Essay On Dussehra (Vijaya Dasami) for Kids & Students

Vijaya Dasami, is a Hindu Festival, celebrated according to the Hindu calendar, Ashvin. This is celebrated every year on the tenth day or the last day of Navaratri. It is observed on the full moon day, according to the Hindu calendar and tend to fall in the month of September or October. This festival is celebrated for various reasons across the country. This festival marks the end of the Durga Puja, where Goddess Durga is considered to have destroyed the demon ‘Mahishasura’, which marks the destruction of evil.

In Southern, Western regions of the country, Vijaya Dasami marks the end of Durga Puja. However, in Northern parts of the country, Vijaya Dasami or Dussehra marks the end of Ramlila, where Lord Ram defeats Ravana, a demon who was controlling Sri Lanka and captured Devi Sita. During this celebration, an idol of Ravana, with his ten heads is burnt, symbolizing the destruction of evil. In Western parts of the country, Vijaya Dasami is celebrated by immersing God and Goddess statues that are kept in pandals, in rivers and oceans. This festival also marks the beginning of celebration for Diwali, the festival of lights.

Vijaya Dasami, is named according to the festival, where ‘Vijaya’ means ‘Victory’ and ‘Dasami’ means ‘Tenth’. This represents the victory of good in the tenth day over evil. This festival is widely celebrated in Northern, Southern, Western part of the region and also it is celebrated in Nepal, which is a Hindu country. Even though, the main reason for celebration, is victory of Good over Evil, it is celebrated with different formalities, in different regions.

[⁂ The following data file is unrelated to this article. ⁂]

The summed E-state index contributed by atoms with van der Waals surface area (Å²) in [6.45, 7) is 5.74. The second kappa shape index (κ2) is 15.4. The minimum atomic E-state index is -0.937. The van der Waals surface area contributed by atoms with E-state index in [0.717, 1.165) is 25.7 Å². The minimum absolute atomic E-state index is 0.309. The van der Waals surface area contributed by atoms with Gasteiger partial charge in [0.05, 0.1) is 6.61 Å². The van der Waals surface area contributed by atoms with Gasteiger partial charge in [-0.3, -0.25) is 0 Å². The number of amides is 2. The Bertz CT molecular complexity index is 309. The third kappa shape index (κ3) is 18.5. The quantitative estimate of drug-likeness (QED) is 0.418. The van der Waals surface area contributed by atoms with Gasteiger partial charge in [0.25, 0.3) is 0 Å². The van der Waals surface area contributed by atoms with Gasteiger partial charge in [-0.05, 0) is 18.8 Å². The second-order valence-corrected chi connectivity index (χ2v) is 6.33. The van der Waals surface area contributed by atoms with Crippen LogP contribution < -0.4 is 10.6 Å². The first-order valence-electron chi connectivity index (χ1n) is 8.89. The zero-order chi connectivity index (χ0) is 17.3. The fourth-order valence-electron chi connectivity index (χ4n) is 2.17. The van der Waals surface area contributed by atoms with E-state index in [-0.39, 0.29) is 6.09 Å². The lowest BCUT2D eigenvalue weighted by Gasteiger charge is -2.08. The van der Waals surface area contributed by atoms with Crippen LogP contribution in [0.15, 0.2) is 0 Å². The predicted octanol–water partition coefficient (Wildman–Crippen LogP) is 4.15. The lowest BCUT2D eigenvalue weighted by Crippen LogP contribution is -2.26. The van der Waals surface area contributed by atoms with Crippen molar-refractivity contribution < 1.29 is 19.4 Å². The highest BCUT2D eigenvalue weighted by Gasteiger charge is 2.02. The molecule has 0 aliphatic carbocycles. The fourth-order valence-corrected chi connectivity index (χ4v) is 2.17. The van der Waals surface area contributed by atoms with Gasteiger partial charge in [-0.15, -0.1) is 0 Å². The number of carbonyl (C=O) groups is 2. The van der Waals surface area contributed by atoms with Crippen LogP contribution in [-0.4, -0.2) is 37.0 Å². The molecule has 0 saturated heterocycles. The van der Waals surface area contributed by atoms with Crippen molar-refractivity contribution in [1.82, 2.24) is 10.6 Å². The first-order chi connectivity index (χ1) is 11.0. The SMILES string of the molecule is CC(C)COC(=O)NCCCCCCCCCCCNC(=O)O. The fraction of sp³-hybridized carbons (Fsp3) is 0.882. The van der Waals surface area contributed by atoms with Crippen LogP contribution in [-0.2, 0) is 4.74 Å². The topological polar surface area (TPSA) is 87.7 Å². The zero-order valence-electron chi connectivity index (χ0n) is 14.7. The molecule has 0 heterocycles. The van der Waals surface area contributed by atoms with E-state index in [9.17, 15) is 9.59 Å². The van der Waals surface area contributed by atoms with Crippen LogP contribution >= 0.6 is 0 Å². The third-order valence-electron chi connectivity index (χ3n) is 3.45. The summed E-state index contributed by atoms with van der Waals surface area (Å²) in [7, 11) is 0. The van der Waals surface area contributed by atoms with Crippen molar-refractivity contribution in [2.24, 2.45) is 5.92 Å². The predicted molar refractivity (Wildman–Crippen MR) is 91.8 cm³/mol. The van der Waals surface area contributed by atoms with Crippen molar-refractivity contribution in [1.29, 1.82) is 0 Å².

Celebrations in Northern India

In most of Northern India, Dasara literally means the tenth day and is celebrated in honor of Lord Rama. Many dramas, musical chants, stage shows are organized during this festival season and Ramlila, is enacted on stage. This festival marks the destruction of Rakshas Ravana and his siblings Kumbhakarna and Meghanada, in the hands of Lord Ram. It is said that Ravana, kidnapped Devi Sita, wife of Lord Ram, which led to this war and destruction of Ravana and his family. During this festival, a person dressed as Lord Ram burns the statue of Ravana, marking the destruction of Evil.

Celebrations in Himachal Pradesh

In Himachal Pradesh, Kullu Dussehra is celebrated in the Kullu valley and this festival is considered as a symbol of victory of Good over evil, by Raghu Nath. This festival is celebrated like other regions of India. However, the special feature of this festival is the arrival of floats containing God and Goddess statues from nearby regions.

Celebrations in Southern India

In Southern India, Vijaya Dasami is celebrated in numerous ways. One of the most famous ways is arranging idols of God, Goddesses, etc in steps, named ‘Golu’. However, in the 14th century, in Vijayanagara Empire, it was celebrated as ‘Mahanavami’. This festival includes many competitions like singing, dancing, fireworks, etc. All the important places are well lit with festive lights.

Celebration in Western India

In the Western part of the country, the Durga Puja comes to an end and the tenth day of Durga Puja is marked as Vijaya Dasami or Dasara. The idols of deities are carried with dance and songs, to the river and the ocean and they are immersed as a form of saying Goodbye to the God and the Goddesses.

Celebrations in Nepal

In Nepal, Vijaya Dasami follows the festival of Dashain. During this period, youngsters visit the elders of the family and receive their blessings. Elders and teachers, welcome their youngsters and mark their  head with Tilak and bless them for victory.



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